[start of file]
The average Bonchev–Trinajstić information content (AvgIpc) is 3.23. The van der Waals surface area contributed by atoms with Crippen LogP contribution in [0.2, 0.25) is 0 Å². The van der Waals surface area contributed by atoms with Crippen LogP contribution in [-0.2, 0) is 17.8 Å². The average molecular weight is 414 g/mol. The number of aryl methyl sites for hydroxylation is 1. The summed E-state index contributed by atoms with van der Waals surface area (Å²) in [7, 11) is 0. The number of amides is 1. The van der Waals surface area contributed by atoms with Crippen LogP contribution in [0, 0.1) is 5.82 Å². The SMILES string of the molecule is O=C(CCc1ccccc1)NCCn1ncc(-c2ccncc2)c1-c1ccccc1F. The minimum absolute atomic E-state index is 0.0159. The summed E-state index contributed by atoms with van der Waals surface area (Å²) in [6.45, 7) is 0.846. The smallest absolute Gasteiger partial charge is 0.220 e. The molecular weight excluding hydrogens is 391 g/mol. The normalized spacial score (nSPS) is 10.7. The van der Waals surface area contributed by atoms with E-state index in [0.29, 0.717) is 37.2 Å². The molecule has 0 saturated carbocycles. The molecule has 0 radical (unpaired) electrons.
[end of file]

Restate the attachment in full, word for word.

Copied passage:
The average Bonchev–Trinajstić information content (AvgIpc) is 3.23. The van der Waals surface area contributed by atoms with Crippen LogP contribution in [0.2, 0.25) is 0 Å². The van der Waals surface area contributed by atoms with Crippen LogP contribution in [-0.2, 0) is 17.8 Å². The average molecular weight is 414 g/mol. The number of aryl methyl sites for hydroxylation is 1. The summed E-state index contributed by atoms with van der Waals surface area (Å²) in [7, 11) is 0. The number of amides is 1. The van der Waals surface area contributed by atoms with Crippen LogP contribution in [0, 0.1) is 5.82 Å². The SMILES string of the molecule is O=C(CCc1ccccc1)NCCn1ncc(-c2ccncc2)c1-c1ccccc1F. The minimum absolute atomic E-state index is 0.0159. The summed E-state index contributed by atoms with van der Waals surface area (Å²) in [6.45, 7) is 0.846. The smallest absolute Gasteiger partial charge is 0.220 e. The molecular weight excluding hydrogens is 391 g/mol. The normalized spacial score (nSPS) is 10.7. The van der Waals surface area contributed by atoms with E-state index in [0.29, 0.717) is 37.2 Å². The molecule has 0 saturated carbocycles. The molecule has 0 radical (unpaired) electrons.